6.2 Headers and Footers

rST supports headers and footers, using the header and footer directive:

.. header::

   This will be at the top of every page.

Often, you may want to put a page number there, or a section name.The following magic tokens will be replaced (More may be added as rst2pdf evolves):


Replaced by the current page number.


Replaced by the document title


Replaced by the current section title


Replaced by the current section number. Important: You must use the sectnum directive for this to work.


Replaced by the total number of pages in the document. Keep in mind that this is the real number of pages, not the displayed number, so if you play with page counters this number will probably be wrong.

Headers and footers are visible by default but they can be disabled by specific Page Templates for example, cover pages. You can also set headers and footers via command line options or the configuration file.

If you want to do things like "put the page number on the out side of the page, check The oddeven directive

6.3 Footnotes

Currently rst2pdf doesn't support real footnotes, and converts them to endnotes. There is a real complicated technical reason for this: I can't figure out a clean way to do it right.

You can get the same behaviour as with rst2html by specifying --inline-footnotes, and then the footnotes will appear where you put them (in other words, not footnotes, but "in-the-middle-of-text-notes" or just plain notes.)

7 Customizing PDF Output

Stylesheets are used to control many aspects of the PDF output.

  • General look and feel, colours, fonts, templates

  • Page size

  • Syntax highlighting for code

The stylesheets use a YAML format (JSON is also supported). Older versions of this tool used an RSON format; this is also still supported but we recommend you check the section on migrating to yaml stylesheets and update them (it's painless!)

7.1 Using Stylesheets

Specify a stylesheet to use with -s:

rst2pdf mydoc.rst -s mystyles

Often it makes sense to specify multiple stylesheets, for example to set the page size, the main styles, and some syntax highlighting. In that case, use comma-separated values:

rst2pdf mydoc.rst -s a4,mystyles,murphy

Order does matter: rst2pdf applies its own stylesheet first and then the list in given in order, so the last stylesheet in the list will take precedence over the ones that went before.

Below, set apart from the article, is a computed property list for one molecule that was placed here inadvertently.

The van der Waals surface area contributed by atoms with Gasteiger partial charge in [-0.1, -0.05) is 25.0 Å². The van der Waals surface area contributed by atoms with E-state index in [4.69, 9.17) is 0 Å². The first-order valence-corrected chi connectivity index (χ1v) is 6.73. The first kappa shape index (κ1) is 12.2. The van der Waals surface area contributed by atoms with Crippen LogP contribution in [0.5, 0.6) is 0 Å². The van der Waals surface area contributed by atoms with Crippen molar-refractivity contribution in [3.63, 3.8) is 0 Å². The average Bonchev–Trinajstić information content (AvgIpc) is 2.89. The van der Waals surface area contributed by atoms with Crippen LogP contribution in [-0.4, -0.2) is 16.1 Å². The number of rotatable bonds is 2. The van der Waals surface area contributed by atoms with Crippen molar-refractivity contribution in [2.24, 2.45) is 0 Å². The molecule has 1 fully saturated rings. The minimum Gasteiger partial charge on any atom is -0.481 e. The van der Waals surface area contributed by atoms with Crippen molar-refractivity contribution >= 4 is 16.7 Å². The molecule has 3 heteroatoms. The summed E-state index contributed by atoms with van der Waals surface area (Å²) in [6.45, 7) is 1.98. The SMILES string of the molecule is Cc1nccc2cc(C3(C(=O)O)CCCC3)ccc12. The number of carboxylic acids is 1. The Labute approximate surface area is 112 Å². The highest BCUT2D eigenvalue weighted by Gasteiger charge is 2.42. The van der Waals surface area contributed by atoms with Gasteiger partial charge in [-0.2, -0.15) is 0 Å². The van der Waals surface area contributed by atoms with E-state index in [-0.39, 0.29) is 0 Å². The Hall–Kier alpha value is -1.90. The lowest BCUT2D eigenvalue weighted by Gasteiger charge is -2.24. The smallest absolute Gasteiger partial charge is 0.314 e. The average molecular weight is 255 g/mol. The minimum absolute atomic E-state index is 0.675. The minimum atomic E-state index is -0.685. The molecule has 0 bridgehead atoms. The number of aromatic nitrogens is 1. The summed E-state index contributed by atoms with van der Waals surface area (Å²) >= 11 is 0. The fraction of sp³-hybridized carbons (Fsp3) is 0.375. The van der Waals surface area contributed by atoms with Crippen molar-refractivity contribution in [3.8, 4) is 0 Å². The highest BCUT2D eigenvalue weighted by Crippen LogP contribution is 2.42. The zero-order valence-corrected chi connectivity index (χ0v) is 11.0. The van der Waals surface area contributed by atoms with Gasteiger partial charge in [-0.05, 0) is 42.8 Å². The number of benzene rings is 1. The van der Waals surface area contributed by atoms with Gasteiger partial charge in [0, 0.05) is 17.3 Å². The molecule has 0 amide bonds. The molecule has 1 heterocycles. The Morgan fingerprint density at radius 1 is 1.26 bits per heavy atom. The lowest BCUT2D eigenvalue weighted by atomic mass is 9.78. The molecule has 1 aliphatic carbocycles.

Styles will always be searched in these places, in order:

  • What you specify using --stylesheet_path

  • The option stylesheet_path in the config file

  • The current folder

  • ~/.rst2pdf/styles

  • The styles folder within rst2pdf's installation folder.

7.2 Included StyleSheets

To make some of the more common adjustments easier, rst2pdf includes a collection of stylesheets you can use:

Font styles

These stylesheets modify your font settings.

  • serif uses the PDF serif font (Times) instead of the default Sans Serif (Arial)

  • freetype-sans uses your system's default TrueType Sans Serif font

  • freetype-serif uses your system's default TrueType Serif font

  • twelvepoint makes the base font 12pt (default is 10pt)

  • tenpoint makes the base font 10pt

  • eightpoint makes the base font 8pt

Page layout styles

These stylesheets modify your page layout.

  • twocolumn uses the twoColumn layout as the initial page layout.

  • double-sided adds a gutter margin (margin at the "in side" of the pages)

Page size styles

Stylesheets that change the paper size.

The usual standard paper sizes are supported: A0, A1, A2, A3, A4 (default), A5, A6, B0, B1, B2, B3, B4, B5, B6, Letter, Legal, 11x17

The name of the stylesheet is lowercase.

Code block styles

See Syntax Highlighting

So, if you want to have a two-column, legal size, serif document with code in murphy style:

rst2pdf mydoc.txt -s twocolumn,serif,murphy,legal

7.3 Default Stylesheet

You can make rst2pdf print the default stylesheet:

rst2pdf --print-stylesheet

This makes an excellent starting point for creating a stylesheet. The default one is always included by default, so only the values that should be changed need to be included in the new stylesheet.